For nearly 70 years, Christians and Muslims have met every end of July in the small town of Vieux-Marché (Côtes d'Armor), for the forgiveness of the Seven Saints, where times of exchanges and prayers are punctuated by fest-noz, couscous and pancake-sausage.
Sitting under a tent set up for the weekend, Brahim and Andrée have just met: "He helps me revise my Arabic", rejoices the Breton retiree, launching "murajaea" (exam in Arabic).
"I've been coming since 1963-64, I'm probably the oldest in the assembly today," she observes.
For his part, this is a first for Brahim, of the Muslim faith: "I've been hearing about this Breton forgiveness for years, for years that I want to come to it. We haven't stopped talking since this morning with the Christians, people are smiling, welcoming, happy to see us. "
At the origin of this pardon, the French Islamologist Louis Massignon (1883-1962) had the idea of organizing this Islamo-Christian pilgrimage in 1953. While attending the pardon of the Old Market, he had been intrigued by the words of an old Breton hymn whose verses were very similar to part of sura XVIII of the Koran ("People of the cave"), recounting the story of the seven martyrs of Ephesus , immured alive and resuscitated.
In its early days, forgiveness attracted mostly Muslim intellectuals from Paris. But for several years, and in particular the various attacks that have affected France, local Muslims have also joined in the festivities.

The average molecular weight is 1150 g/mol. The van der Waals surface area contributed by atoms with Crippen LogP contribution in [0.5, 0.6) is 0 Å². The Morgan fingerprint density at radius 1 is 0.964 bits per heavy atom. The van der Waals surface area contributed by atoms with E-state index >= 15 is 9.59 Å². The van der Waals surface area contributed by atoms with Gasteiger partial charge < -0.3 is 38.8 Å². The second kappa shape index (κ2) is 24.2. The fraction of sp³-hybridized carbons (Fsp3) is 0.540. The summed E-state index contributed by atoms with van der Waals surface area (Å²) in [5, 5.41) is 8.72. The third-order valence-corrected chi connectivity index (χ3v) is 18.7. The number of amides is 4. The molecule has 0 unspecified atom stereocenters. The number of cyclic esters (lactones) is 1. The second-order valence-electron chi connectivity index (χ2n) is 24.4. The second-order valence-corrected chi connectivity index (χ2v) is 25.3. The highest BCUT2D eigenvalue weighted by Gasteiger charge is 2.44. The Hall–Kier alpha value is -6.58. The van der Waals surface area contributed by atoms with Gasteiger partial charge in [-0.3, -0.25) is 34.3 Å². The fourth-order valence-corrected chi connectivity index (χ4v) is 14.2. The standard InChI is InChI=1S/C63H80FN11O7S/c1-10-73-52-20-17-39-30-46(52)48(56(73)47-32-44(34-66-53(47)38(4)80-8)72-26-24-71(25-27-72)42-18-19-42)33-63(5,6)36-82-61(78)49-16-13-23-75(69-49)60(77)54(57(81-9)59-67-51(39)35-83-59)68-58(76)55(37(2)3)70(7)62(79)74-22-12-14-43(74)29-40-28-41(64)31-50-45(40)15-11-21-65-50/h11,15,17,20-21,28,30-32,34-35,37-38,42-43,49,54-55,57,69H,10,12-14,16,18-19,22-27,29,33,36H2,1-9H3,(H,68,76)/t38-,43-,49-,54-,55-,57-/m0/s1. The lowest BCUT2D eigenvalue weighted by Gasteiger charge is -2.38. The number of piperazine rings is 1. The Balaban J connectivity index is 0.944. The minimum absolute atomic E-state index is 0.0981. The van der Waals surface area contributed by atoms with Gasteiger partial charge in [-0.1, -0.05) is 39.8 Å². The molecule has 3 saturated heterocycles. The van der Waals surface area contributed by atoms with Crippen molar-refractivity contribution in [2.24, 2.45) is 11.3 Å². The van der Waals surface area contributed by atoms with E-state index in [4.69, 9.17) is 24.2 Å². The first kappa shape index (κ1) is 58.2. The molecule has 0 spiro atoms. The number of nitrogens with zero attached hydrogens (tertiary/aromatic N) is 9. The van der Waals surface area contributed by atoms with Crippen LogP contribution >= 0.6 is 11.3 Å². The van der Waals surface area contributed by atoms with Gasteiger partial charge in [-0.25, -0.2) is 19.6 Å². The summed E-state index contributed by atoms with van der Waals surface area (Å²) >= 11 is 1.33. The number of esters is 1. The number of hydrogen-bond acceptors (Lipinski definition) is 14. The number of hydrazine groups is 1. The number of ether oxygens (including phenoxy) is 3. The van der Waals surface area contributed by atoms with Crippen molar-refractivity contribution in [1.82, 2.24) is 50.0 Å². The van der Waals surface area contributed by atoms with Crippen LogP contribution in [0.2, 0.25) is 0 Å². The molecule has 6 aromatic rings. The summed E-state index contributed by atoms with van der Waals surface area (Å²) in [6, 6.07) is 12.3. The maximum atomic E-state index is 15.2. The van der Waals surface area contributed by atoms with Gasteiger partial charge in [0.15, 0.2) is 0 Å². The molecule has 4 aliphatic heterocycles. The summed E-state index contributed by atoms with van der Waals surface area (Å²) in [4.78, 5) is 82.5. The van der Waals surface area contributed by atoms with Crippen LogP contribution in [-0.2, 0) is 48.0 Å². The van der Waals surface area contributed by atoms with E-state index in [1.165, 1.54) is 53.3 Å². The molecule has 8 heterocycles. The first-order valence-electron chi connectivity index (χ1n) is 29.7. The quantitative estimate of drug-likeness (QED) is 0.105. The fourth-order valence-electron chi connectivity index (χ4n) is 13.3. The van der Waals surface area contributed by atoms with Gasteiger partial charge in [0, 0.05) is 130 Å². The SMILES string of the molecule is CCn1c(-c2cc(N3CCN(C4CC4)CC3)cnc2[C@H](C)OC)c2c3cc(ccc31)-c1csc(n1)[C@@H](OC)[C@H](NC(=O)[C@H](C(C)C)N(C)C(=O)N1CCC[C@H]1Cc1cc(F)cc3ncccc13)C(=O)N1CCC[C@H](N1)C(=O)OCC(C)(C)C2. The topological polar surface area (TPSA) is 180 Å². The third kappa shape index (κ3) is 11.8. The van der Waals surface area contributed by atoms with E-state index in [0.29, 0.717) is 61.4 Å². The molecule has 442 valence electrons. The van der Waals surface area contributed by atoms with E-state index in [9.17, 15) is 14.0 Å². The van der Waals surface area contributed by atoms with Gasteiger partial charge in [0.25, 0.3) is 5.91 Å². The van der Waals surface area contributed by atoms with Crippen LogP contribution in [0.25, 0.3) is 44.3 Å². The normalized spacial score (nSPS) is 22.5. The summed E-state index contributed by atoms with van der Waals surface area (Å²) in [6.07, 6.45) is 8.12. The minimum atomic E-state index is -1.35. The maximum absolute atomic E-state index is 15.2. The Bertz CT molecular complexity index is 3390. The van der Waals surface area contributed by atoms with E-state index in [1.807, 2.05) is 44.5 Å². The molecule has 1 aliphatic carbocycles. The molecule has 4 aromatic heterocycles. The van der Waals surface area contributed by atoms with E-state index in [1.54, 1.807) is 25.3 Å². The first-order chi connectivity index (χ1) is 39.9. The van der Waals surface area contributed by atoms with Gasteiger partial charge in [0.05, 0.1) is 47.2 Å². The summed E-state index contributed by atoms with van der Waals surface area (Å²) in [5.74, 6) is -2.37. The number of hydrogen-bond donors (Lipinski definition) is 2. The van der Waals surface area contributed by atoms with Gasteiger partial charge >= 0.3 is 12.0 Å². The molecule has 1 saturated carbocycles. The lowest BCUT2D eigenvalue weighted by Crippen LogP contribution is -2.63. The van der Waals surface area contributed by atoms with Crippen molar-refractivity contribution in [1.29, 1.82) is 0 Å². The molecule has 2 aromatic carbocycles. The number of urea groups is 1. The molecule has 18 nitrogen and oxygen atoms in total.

"In Lannion, there is a community of 300 to 400 individuals who frequent places of worship and it is some of them who participate in this event", specifies the imam of Lannion, Mehand Iheddadene.
After the assassination of Father Jacques Hamel in 2016 in Saint-Etienne-du-Rouvray by two radical Islamists, the Muslim community of Lannion was "so shocked by what happened that it (had) wanted to get closer to the Catholic community of Lannion", testifies Gersende de Villeneuve, member of the ESPOIRS collective, co-organizer of the event.
"Finally, from a tragedy was born a very beautiful adventure!", She underlines.
The forgiveness takes place over three days with the highlight being Sunday, when there is a Catholic mass in the chapel of the town, followed by a walk of a hundred meters to the "stele of peace" which represents non-believer time and finally Muslim time at the fountain, in the heart of the forest.
Under the marquee, large pots of couscous await the hundred participants, who will continue to exchange informally.
“Muslims have helped me to be Christians,” confides Msgr. Pascal Gollnisch, pardoner of this edition. “I think it is important to support efforts where Christians, Muslims and non-believers meet in the same place and are able to listen to each other and share common values”, adds the one who is also director general of the Work of the East.
For this edition, the theme of "water" was chosen. Under the Breton rain, this subject inspires Bishop Gollnisch: “It touches Christians and Muslims, who see in water a creation of God that must be respected, but it also speaks to agnostics who are aware of the lack of water. We are very aware of having to act together.”
For many, the forgiveness of the Sept-Saints is an essential moment for good understanding between the different religions: "Already only by making efforts, the path is still long so if we stop initiatives like this forgiveness, it will be the end", according to Ahmed Hassini, chaplain at the prison of Saint-Malo.
"We must continue with the hope that at one time or another there will be a click, because as long as we stigmatize people, the speech will not be enough. We really need to know each other", he continues.
The Editorial Board (with AFP)